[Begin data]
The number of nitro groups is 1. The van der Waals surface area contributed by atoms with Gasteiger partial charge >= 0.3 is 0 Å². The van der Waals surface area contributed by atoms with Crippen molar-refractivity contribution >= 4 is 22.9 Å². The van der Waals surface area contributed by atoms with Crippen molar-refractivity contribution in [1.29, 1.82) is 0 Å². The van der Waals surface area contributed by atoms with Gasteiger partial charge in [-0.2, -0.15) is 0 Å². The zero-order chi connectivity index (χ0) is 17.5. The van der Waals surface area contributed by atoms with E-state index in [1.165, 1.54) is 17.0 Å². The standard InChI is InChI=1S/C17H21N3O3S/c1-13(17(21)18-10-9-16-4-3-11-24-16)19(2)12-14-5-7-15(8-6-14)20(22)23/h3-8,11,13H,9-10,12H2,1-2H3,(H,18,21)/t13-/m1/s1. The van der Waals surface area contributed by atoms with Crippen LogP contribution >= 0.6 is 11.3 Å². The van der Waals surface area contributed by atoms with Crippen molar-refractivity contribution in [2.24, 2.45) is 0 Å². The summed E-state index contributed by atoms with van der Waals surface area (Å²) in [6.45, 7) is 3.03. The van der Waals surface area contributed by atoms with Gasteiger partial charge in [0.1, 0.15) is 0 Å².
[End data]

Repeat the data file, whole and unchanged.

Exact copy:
The number of nitro groups is 1. The van der Waals surface area contributed by atoms with Gasteiger partial charge >= 0.3 is 0 Å². The van der Waals surface area contributed by atoms with Crippen molar-refractivity contribution >= 4 is 22.9 Å². The van der Waals surface area contributed by atoms with Crippen molar-refractivity contribution in [1.29, 1.82) is 0 Å². The van der Waals surface area contributed by atoms with Gasteiger partial charge in [-0.2, -0.15) is 0 Å². The zero-order chi connectivity index (χ0) is 17.5. The van der Waals surface area contributed by atoms with E-state index in [1.165, 1.54) is 17.0 Å². The standard InChI is InChI=1S/C17H21N3O3S/c1-13(17(21)18-10-9-16-4-3-11-24-16)19(2)12-14-5-7-15(8-6-14)20(22)23/h3-8,11,13H,9-10,12H2,1-2H3,(H,18,21)/t13-/m1/s1. The van der Waals surface area contributed by atoms with Crippen LogP contribution >= 0.6 is 11.3 Å². The van der Waals surface area contributed by atoms with Crippen molar-refractivity contribution in [2.24, 2.45) is 0 Å². The summed E-state index contributed by atoms with van der Waals surface area (Å²) in [6.45, 7) is 3.03. The van der Waals surface area contributed by atoms with Gasteiger partial charge in [0.1, 0.15) is 0 Å².